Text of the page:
Attachment style and childhood sexual abuse: A longitudinal examination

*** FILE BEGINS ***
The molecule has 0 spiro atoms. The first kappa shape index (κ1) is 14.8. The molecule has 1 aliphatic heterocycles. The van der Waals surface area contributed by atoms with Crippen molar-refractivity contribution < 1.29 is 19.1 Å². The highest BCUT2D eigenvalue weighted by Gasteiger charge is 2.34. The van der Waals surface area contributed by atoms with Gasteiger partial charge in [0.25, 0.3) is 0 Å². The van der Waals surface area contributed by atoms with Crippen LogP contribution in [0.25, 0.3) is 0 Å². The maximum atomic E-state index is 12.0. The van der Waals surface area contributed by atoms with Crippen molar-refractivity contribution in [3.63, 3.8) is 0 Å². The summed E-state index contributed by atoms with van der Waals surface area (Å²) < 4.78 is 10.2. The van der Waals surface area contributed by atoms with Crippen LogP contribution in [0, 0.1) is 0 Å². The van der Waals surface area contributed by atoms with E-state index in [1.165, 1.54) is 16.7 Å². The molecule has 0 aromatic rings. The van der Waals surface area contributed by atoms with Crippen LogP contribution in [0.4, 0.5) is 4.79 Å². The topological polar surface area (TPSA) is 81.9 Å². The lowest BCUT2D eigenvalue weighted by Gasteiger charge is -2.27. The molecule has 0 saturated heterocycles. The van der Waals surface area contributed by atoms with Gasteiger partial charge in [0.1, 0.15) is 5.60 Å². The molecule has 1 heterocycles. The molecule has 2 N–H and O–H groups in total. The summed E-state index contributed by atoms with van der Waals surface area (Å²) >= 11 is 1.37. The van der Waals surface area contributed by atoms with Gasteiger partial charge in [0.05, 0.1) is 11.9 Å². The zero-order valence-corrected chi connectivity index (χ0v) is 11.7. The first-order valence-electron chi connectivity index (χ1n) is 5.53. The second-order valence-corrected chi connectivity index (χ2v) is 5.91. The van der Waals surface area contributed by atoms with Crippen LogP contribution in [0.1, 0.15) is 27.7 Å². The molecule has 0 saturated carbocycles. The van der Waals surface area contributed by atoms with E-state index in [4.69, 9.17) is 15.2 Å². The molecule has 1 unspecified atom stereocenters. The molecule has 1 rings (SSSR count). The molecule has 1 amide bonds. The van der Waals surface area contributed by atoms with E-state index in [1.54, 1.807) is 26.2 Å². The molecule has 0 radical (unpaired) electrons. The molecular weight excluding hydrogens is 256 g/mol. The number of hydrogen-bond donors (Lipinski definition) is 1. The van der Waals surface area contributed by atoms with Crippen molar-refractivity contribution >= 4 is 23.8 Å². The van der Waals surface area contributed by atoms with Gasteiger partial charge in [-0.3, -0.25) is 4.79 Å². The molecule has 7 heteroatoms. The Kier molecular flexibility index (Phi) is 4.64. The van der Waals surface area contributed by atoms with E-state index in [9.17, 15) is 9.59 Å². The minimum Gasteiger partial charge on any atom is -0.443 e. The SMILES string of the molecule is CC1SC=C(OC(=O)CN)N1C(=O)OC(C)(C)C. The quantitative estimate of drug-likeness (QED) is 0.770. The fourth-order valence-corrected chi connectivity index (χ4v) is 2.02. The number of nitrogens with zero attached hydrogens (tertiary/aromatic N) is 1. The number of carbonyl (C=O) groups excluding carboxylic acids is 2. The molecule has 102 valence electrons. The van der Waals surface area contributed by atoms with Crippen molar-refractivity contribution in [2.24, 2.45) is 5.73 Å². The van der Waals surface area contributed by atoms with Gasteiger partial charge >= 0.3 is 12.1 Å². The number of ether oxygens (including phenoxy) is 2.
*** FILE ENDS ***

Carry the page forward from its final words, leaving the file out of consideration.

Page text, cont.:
Attachment theory was utilized as a conceptual framework through which to better understand the antecedents and consequences of childhood sexual abuse. Attachment styles of 49 sexually abused and 54 comparison females (mean age = 12.01; SD = 2.88) were classified as part of a longitudinal, prospective study of the long-term effects of childhood sexual abuse. Abused participants were more likely to be insecurely attached than comparison participants, and certain attachment styles were associated with distinct patterns of abuse when considering factors such as the child's relationship with the perpetrator, the severity and duration of the abuse, and the degree of violence accompanying the abuse. Attachment style was related to concurrent levels of depression, anxiety, dissociation, confidence, and externalizing difficulties, as well as locus of control and perception of family functioning. Ten years subsequent to disclosure, attachment style was related to levels of anxiety, internalizing difficulties, obsessive-compulsive behavior, social phobia, delinquent behavior, and various forms of eating pathology. Both concurrently and in terms of later psychological functioning, a secure attachment style provided the basis for superior adjustment, whereas an insecure attachment style placed participants at risk for greater difficulties. The degree and type of difficulty experienced varied according to the participants' specific insecure attachment strategies. Attachment style also mediated the concurrent relationship between childhood sexual abuse and levels of depression, confidence, and locus of control, and accounted for the relationship between abuse and levels of overall eating pathology ten years later, including dieting behavior, bulimia and food preoccupation, and oral control, as well as the extent to which the participants experienced subsequent revictimization. Results indicate that attachment style likely accounts for at least some of the diversity of effects experienced by childhood sexual abuse survivors.